Over 1,000 Chinese nationals pay up to €1 million each for Irish residency

Over 1,000 Chinese nationals pay up to €1 million each for Irish residency

CHINESE CITIZENS are the largest demographic within the Irish government's cash-for-residency scheme, it has been revealed.

Each Chinese applicant– 1,088 of them, to be exact – has contributed up to €1 million to Irish social housing, nursing homes, and other initiatives in order to gain Irish residency since the scheme was established in 2012.

Figures from the Department of Justice seen by The Irish Times show that non-EU citizens have paid a total of €826.5 million to various businesses and charities in return for the right to reside in the Republic under the Immigrant Investor Programme (IIP).

The lion’s share of this figure is claimed by Chinese nationals, who make up 1,088 out of the 1,166 total applications since the scheme began – the US came in second with 21 investors, Vietnam was next with seven, then Saudi Arabia with four, and a further 42 participants from the rest of the world.

In line with the IIP stipulations, non-EU citizens can acquire the right to live in Ireland if they invest €1 million in companies within specific sectors or make six-figure donations to charity.

Officials have given no indication of which organisations have benefited from the scheme, although property developer Richard Barrett confirmed that his firm, Bartra, has raised funds through the cash-for-residency initiative.

Mr Barrett said the cash injection both contributed toward the development of social housing and nursing homes and helped 200 Chinese citizens become permanent Irish residents, the outlet reports.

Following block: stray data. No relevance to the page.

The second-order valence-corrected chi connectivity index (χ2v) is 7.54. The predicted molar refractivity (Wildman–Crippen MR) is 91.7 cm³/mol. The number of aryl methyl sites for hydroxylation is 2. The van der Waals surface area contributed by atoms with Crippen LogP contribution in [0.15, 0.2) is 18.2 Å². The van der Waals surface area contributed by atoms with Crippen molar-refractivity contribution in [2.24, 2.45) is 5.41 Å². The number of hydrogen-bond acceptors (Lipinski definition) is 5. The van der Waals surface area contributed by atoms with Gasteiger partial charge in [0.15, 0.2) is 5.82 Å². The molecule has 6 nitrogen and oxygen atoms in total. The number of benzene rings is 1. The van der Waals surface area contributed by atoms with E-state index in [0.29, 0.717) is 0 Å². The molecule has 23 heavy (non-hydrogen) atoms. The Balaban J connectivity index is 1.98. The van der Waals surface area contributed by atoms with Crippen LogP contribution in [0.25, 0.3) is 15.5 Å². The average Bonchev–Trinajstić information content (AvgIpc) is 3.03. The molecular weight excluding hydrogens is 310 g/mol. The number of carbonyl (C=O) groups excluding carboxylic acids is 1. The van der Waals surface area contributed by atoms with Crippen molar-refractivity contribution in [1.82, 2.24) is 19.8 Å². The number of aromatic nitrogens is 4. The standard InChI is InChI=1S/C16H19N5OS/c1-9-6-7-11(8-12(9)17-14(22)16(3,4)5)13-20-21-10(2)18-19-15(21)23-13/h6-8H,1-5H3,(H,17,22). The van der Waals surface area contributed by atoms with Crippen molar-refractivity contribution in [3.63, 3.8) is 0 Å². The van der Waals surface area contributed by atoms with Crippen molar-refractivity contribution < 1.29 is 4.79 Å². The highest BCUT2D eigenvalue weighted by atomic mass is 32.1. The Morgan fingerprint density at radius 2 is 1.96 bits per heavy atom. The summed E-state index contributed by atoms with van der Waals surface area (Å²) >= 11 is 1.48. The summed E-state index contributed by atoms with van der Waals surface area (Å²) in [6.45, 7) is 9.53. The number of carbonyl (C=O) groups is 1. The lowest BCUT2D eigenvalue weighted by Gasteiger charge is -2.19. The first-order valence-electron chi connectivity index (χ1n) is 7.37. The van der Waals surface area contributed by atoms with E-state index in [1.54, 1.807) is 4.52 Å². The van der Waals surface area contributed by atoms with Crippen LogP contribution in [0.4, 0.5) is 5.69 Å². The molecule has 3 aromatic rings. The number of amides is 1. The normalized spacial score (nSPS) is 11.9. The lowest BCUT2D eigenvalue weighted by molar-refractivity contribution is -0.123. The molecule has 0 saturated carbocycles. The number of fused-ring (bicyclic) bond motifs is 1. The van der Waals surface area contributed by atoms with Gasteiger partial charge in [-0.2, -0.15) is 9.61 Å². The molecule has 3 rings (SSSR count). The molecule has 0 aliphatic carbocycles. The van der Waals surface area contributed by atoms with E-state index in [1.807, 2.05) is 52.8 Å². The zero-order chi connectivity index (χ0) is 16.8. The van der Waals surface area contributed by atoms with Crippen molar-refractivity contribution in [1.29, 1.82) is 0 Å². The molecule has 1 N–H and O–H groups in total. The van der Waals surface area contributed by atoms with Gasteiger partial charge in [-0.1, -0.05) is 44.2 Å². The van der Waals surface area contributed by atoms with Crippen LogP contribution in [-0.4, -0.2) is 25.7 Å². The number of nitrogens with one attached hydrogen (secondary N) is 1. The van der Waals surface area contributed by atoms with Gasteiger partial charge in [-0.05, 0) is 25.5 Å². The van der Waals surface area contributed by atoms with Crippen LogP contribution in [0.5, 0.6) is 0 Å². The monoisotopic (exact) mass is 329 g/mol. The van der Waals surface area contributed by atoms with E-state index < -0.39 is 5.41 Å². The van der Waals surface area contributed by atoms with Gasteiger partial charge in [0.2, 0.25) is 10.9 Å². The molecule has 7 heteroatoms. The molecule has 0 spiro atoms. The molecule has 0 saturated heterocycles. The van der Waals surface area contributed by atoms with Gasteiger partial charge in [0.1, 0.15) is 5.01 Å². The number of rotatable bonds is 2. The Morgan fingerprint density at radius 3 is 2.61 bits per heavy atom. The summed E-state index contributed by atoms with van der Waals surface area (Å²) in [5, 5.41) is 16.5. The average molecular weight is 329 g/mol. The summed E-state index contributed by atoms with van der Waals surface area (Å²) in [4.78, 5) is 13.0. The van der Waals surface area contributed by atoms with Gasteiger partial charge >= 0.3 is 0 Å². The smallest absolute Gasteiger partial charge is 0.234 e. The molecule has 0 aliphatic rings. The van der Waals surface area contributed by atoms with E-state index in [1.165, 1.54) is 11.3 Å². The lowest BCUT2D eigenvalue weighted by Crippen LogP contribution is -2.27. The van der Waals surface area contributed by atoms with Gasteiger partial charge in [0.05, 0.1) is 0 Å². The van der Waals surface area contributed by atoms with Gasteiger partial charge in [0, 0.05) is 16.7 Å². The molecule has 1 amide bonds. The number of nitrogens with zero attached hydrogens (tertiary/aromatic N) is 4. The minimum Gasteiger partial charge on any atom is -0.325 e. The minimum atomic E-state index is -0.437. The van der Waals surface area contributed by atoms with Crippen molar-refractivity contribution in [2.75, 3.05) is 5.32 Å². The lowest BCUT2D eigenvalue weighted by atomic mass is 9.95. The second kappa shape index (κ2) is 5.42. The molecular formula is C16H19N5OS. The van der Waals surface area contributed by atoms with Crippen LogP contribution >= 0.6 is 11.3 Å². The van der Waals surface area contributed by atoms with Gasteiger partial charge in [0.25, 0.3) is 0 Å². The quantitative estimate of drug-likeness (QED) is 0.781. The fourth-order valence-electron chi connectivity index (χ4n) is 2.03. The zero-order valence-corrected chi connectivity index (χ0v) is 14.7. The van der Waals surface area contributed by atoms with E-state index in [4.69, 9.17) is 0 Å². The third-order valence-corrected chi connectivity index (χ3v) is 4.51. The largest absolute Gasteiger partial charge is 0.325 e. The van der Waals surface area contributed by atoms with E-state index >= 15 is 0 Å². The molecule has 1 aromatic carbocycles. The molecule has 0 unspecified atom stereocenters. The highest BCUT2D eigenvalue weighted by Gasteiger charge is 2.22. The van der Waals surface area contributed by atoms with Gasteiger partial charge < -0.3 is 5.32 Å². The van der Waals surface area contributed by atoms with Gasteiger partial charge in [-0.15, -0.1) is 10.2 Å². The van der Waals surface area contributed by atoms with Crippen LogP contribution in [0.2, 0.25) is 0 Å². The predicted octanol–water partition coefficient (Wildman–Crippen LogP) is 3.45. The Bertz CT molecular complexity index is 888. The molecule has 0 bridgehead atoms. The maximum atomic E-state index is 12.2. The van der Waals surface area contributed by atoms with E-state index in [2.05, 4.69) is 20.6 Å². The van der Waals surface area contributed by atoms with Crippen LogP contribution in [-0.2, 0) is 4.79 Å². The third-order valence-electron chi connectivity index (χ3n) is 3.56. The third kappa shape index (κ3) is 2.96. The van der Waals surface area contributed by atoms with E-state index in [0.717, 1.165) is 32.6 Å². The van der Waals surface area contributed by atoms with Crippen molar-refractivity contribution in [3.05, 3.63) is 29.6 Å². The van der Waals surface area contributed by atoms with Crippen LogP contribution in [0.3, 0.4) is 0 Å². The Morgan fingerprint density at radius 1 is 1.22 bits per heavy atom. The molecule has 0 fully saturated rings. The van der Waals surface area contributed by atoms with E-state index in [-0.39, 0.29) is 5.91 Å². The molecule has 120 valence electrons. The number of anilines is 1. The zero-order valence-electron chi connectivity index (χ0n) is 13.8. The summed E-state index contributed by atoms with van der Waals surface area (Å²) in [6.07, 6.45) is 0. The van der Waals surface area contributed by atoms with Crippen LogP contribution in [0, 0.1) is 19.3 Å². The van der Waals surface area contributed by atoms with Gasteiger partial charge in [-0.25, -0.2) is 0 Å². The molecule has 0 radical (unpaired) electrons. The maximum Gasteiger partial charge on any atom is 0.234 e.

The scheme was launched in 2012 to attract much needed outside investment when the Irish economy was in the depths of financial recession.

A breakdown of the cash inflow shows that €249 million was invested in social housing, €165 million in nursing homes, and €108 million in the hospitality and tourism sector, over the duration of the scheme.

Though these industries were the largest recipients of funds, the Department of Justice said that investment was considered across a variety of areas, and that the independent evaluation committee made decisions in alignment “with Government policy”.

Overall investment figures have fluctuated over the years: €1.5 million was raised in 2012, €12.2 million the following year, €4.4 million in 2014, and an impressive €38.8 million in 2015.

The Irish Times reports that the IIP managed to raise €253.7 million (its highest sum) in 2017, followed by a reduction to €139.75 million in 2018, and another climb up to €209.3 million in 2019.

Despite the economic uncertainty from the Covid-19 pandemic, €184.6 million was paid in exchange for Irish residency in 2020.

To satisfy IIP criteria, applicants must be of good character, have a minimum net worth of €2 million, and invest €1 million into specified areas of the Irish economy – though, charitable donations do not have to meet the €1 million benchmark.

Enhanced vetting of applicants has been undertaken by the department to ensure investors aren’t “politically exposed persons” and to deter would-be tax evaders from exploiting the scheme.

Information is shared across EU departments in relation to investment-based citizenship and residency schemes.